While I might personally be motivated to run my kids ragged with the hope they’ll burn off some energy, the benefits of nature play extend far beyond an earlier bedtime. Playing outdoors offers children opportunities that can’t be replicated in a classroom or even a gym – opportunities for better physical and mental health, a better world, and even a better childhood.

Physical Health Benefits 

This lack of outdoor play time has its consequences for children’s health. Numerous studies have found relationships between the time children spend outdoors, their proximity to a park or greenspace, and being of a healthy weight. One Australian study found that the older children who spent time outdoors were more likely to be physical active and were significantly less likely to be overweight. This outdoor playtime can help spark lifelong health habits, as being overweight in childhood puts a child at risk of being overweight as an adult.

The health benefits of playing outdoors aren’t limited to helping children maintain a healthy weight, however. Vitamin D, which is produced in the body after skin is exposed to sunlight, is increasingly becoming recognized as an important nutrient that helps the body absorb calcium and is essential for bone production and health. Deficiency in Vitamin D, which has also been linked to heart disease and diabetes, is common, with roughly 70 % of U.S. children not getting the amount they need, according to one study.

Even eyesight can be affected by a lack of time spent outdoors. The risk of myopia, or nearsightedness, is reduced by two-thirds for children with nearsighted parents if they spend more than 14 hours per week outside.

Mental Health Benefits

If the only benefit of playing outdoors was avoiding having to buy a new pair of glasses each year, we could debate whether or not it is worth it. But the mental health benefits of encouraging children to play outside erase any doubt to the question.

I have had my fair share of days where the constant whining, the insurmountable piles of laundry, and the boredom of the daily routine has built up inside of me until I am ready to explode and buy myself a plane ticket to Fiji, or at least drive to the nearest hotel and check myself in. On these days, I know what we need to do is get ourselves outside and into nature, our backyard, or on a walk through the neighborhood. When we finally make it out the door, I feel my stress level drop and watch the kids run around, much happier than when they were bouncing off the four walls of our living room.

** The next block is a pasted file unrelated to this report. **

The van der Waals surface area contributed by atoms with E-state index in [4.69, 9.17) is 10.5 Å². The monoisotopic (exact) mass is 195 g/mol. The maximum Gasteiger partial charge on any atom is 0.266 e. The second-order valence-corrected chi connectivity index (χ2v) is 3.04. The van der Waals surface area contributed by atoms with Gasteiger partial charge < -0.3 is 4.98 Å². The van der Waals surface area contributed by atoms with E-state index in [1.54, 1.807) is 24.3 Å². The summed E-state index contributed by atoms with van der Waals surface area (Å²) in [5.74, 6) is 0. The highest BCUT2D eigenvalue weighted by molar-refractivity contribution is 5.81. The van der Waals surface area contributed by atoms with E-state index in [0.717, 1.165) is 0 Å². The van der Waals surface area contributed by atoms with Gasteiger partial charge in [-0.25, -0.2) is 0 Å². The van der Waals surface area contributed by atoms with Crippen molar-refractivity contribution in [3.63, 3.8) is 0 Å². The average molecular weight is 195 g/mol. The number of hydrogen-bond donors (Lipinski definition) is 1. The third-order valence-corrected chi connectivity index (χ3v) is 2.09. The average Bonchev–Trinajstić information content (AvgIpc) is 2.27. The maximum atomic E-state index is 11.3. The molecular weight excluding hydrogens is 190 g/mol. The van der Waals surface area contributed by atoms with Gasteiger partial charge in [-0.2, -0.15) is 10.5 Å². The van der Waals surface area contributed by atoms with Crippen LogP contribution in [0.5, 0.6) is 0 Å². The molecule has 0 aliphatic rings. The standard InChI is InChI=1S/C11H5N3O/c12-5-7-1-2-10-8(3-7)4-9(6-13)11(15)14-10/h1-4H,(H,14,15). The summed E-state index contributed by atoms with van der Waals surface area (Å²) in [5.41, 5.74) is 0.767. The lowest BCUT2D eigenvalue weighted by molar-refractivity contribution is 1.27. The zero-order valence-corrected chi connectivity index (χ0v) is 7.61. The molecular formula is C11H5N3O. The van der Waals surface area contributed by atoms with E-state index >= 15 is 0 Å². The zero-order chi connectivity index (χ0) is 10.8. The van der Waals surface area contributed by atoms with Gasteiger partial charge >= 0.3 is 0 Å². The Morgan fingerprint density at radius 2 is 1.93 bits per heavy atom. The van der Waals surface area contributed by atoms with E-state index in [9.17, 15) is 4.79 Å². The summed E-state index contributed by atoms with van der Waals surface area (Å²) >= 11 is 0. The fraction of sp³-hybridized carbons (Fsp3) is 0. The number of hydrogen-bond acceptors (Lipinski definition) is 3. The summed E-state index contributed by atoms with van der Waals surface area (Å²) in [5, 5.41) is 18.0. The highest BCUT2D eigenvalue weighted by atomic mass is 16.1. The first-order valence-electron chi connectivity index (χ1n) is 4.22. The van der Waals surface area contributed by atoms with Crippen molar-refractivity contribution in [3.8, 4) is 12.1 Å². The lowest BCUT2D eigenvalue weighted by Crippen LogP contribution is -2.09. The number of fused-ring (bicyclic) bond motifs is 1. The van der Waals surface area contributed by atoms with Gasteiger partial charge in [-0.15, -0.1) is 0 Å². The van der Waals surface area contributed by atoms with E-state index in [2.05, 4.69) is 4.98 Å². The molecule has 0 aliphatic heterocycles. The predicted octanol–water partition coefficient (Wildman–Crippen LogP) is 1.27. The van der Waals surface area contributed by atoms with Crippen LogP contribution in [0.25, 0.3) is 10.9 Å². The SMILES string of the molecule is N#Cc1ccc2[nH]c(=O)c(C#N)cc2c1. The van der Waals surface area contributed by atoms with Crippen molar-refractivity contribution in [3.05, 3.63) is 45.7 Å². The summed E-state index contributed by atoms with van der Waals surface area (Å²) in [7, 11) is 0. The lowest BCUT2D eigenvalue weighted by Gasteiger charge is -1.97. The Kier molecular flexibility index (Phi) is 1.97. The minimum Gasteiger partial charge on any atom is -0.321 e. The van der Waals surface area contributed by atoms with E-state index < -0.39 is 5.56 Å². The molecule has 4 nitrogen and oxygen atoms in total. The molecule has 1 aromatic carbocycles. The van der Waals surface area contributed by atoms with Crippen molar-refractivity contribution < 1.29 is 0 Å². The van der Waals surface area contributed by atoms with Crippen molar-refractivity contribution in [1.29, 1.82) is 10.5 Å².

It’s not just in my imagination, either; time spent in nature has been associated with better mental health for adults. Researchers found that adults who took a 90 minute walk in a natural setting were less likely to ruminate (focusing on negative parts of yourself, a behavior associated with mental illness) than those who walked in an urban setting. Other studies have shown that exercise in green environments, particularly those with water, lead to improved mood and self-esteem, two things from which most parents could benefit.

The mental health benefits extend to children, too. Children with Attention-Deficit Hyperactivity Disorder (ADHD) are able to concentrate better after spending time outdoors, according to numerous studies, and time spent in nature can also help to reduce stress in children. We often forget that children are not immune to the stresses of the world and require an outlet to relieve some of the anxiety and pressure they may feel. Playing outdoors helps them return to their most natural state – simply being a kid.